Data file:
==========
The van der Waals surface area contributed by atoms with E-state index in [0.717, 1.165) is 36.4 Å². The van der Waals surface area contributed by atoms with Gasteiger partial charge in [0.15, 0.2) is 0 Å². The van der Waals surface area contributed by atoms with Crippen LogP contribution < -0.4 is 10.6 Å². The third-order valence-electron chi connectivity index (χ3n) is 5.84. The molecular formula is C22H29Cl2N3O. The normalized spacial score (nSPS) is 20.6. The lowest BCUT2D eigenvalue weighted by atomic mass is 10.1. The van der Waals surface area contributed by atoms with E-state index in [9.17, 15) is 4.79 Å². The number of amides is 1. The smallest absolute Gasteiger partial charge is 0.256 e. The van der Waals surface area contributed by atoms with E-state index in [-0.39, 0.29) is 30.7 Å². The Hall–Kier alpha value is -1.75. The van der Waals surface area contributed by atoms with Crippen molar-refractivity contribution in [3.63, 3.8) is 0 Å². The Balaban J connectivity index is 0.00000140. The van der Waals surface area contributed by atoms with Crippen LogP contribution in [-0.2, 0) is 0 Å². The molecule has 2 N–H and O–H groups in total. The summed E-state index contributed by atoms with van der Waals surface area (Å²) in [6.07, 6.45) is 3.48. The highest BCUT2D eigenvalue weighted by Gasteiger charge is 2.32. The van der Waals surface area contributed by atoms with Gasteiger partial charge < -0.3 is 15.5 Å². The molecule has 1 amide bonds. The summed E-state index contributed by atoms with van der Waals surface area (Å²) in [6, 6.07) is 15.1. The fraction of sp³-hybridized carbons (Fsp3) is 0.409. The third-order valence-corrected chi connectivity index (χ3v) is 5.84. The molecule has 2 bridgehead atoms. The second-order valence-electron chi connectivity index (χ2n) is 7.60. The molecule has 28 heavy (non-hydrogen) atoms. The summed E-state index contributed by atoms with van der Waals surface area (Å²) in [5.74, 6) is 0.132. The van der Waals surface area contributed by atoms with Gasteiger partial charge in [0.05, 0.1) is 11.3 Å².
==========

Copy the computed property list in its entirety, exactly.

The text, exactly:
The van der Waals surface area contributed by atoms with E-state index in [0.717, 1.165) is 36.4 Å². The van der Waals surface area contributed by atoms with Gasteiger partial charge in [0.15, 0.2) is 0 Å². The van der Waals surface area contributed by atoms with Crippen LogP contribution < -0.4 is 10.6 Å². The third-order valence-electron chi connectivity index (χ3n) is 5.84. The molecular formula is C22H29Cl2N3O. The normalized spacial score (nSPS) is 20.6. The lowest BCUT2D eigenvalue weighted by atomic mass is 10.1. The van der Waals surface area contributed by atoms with E-state index in [9.17, 15) is 4.79 Å². The number of amides is 1. The smallest absolute Gasteiger partial charge is 0.256 e. The van der Waals surface area contributed by atoms with E-state index in [-0.39, 0.29) is 30.7 Å². The Hall–Kier alpha value is -1.75. The van der Waals surface area contributed by atoms with Crippen molar-refractivity contribution in [3.63, 3.8) is 0 Å². The Balaban J connectivity index is 0.00000140. The van der Waals surface area contributed by atoms with Crippen LogP contribution in [-0.2, 0) is 0 Å². The molecule has 2 N–H and O–H groups in total. The summed E-state index contributed by atoms with van der Waals surface area (Å²) in [6.07, 6.45) is 3.48. The highest BCUT2D eigenvalue weighted by Gasteiger charge is 2.32. The van der Waals surface area contributed by atoms with Gasteiger partial charge < -0.3 is 15.5 Å². The molecule has 1 amide bonds. The summed E-state index contributed by atoms with van der Waals surface area (Å²) in [6, 6.07) is 15.1. The fraction of sp³-hybridized carbons (Fsp3) is 0.409. The third-order valence-corrected chi connectivity index (χ3v) is 5.84. The molecule has 2 bridgehead atoms. The second-order valence-electron chi connectivity index (χ2n) is 7.60. The molecule has 28 heavy (non-hydrogen) atoms. The summed E-state index contributed by atoms with van der Waals surface area (Å²) in [5.74, 6) is 0.132. The van der Waals surface area contributed by atoms with Gasteiger partial charge in [0.05, 0.1) is 11.3 Å².